Case #3 - Early Oil Skimming Reduces Wastewater Treatment Costs at Food Processing Plant

Skimming oil early at a food processing plant led to significant water treatment costs savings.

Fat from the frozen cooked chicken that the company processed would result in large slugs of oil that clogged up the company’s wastewater treatment system. Plant personnel had to add chemicals to break up the oil and, on occasion, make mechanical repairs. When an increase in production compounded the oil-related complications, plant officials decided they had to find a new solution. By skimming the oil from the wastewater before it entered the lift stations, they effectively eliminated the cost of chemical treatment downstream and avoided delays and costs caused by unscheduled maintenance.

Case #4 - Oil & Grease Manufacturer Scores Environmental Benefits 

Early removal of oil benefits the environment and the workplace. In addition to the direct cost savings, there are environmental benefits to early removal of oil from your wastewater.

An oil and grease manufacturer was preparing for an Environmental Protection Agency (EPA) inspection of its wastewater treatment system. Company officials were determined to obtain approval following the agency's first review. They installed a tube oil skimmer that not only removed oily residue, but also left the water clean enough to meet EPA requirements for discharge.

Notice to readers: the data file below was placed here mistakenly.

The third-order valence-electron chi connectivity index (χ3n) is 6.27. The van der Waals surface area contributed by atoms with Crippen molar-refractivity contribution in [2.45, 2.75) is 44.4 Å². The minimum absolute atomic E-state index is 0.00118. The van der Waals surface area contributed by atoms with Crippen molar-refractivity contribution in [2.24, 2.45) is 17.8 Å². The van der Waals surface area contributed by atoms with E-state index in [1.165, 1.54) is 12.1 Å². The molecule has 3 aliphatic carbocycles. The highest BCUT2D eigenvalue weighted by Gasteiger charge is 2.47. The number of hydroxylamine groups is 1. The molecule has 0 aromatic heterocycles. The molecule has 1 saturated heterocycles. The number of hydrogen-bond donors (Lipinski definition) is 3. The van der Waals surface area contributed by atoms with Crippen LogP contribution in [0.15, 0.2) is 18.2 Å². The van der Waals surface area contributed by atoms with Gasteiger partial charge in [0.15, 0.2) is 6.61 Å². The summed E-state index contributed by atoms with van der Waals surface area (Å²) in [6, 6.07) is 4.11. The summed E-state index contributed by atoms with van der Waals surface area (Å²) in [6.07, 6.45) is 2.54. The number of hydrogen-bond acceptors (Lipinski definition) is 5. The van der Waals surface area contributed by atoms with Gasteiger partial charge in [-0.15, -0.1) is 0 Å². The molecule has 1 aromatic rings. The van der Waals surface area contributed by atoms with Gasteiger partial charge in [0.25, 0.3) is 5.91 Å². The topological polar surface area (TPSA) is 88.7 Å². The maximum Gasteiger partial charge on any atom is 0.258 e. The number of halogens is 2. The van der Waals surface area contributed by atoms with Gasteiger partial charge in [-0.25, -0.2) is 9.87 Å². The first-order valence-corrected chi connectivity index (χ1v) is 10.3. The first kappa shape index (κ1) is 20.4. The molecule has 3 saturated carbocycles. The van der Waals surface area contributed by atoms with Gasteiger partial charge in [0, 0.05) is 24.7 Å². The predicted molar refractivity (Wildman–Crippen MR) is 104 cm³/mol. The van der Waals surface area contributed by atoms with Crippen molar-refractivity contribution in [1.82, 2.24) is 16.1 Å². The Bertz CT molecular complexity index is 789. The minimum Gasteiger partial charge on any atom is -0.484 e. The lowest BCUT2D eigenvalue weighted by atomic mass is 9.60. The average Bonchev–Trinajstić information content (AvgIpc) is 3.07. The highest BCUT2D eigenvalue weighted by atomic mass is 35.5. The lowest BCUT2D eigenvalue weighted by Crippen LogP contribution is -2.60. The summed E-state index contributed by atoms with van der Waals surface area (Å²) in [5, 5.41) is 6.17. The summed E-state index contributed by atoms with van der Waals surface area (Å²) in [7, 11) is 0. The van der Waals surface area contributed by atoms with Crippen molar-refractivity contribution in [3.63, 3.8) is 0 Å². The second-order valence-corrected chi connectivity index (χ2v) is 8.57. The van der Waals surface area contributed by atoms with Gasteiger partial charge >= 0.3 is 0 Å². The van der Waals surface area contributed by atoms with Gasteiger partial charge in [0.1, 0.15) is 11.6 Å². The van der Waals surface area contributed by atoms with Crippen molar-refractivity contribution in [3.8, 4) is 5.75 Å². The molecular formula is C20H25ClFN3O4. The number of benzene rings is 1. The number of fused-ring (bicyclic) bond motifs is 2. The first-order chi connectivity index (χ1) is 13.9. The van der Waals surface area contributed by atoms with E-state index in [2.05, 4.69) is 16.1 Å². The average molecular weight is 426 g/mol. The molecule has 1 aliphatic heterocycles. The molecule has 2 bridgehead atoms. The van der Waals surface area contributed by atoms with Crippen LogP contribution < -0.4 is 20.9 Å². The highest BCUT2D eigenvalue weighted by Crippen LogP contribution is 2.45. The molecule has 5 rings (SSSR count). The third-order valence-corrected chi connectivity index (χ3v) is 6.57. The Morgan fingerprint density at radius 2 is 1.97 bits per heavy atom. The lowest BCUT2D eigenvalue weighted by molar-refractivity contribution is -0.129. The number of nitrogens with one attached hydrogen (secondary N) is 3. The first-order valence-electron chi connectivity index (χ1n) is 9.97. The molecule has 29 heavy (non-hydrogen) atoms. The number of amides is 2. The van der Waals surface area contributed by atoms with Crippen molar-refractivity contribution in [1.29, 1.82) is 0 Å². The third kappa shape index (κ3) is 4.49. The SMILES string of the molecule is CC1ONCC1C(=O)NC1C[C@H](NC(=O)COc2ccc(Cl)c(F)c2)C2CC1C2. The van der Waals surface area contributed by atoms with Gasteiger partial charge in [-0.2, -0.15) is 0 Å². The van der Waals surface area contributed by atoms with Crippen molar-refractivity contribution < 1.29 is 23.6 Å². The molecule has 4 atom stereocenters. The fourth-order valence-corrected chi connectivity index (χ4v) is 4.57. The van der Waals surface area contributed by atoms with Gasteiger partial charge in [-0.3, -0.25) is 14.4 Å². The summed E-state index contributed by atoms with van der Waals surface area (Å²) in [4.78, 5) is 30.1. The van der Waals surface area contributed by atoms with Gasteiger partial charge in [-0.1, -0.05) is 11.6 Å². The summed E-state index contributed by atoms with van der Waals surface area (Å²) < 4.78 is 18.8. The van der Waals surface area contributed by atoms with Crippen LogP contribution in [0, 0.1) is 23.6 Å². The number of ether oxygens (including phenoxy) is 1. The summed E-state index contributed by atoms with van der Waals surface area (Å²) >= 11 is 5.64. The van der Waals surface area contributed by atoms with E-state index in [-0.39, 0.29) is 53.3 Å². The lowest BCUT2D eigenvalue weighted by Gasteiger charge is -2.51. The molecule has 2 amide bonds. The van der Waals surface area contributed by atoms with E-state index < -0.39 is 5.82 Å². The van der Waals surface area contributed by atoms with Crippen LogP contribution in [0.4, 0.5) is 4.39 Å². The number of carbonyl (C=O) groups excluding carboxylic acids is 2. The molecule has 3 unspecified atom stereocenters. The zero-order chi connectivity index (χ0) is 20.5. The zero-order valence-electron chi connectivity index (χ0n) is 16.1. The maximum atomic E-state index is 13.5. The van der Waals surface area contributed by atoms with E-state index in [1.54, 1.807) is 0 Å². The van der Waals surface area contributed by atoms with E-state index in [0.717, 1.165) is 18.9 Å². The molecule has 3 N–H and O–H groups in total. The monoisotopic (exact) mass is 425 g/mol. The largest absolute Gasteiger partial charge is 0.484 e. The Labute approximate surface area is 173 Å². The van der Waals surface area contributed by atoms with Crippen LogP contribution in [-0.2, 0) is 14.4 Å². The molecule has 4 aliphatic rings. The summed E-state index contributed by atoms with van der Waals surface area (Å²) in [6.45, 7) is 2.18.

When the EPA arrived, the company was ready. To further prove the effectiveness of the tube oil skimmer, they had set up a goldfish aquarium to receive the recycled the discharge water from the separation tank. They passed close inspection with flying colors.

Case #5 - Potato Chip Manufacturing Finds Market for Discard Oil, Generates Revenue

When oil is skimmed earlier, at the point of origin, it has less opportunity to emulsify and it's easier to collect. This helps retain the quality and value of the oil so it can be reused or recycled on-site or sold.

Industries that produce biodiesel, soap or animal feed may be viable prospects for your spent oil. For example, a potato chip manufacturer began skimming oil from its wastewater stream to improve the efficiency of its wastewater treatment equipment. The skimming solution was a success. As an added benefit, the manufacturer found a market for the discarded oil in companies that make biofuels. The company sold the oil and generated new revenue while diverting some 8,000 gallons of discarded oil from landfills every month.

From boosting plant operational efficiencies to improving environmental conditions and generating new revenue opportunities, removing oil earlier in your wastewater stream can pay.

Improve Your Wastewater Treatment Process

Early removal of oil from your facility's wastewater can improve operation efficiencies, generate revenue, demonstrate environmental responsibility and even promote employee health. Download the free white paper, Skim Oil Early to Improve Your Process and Profits, to learn more.

Free White Paper - Skim Oil Early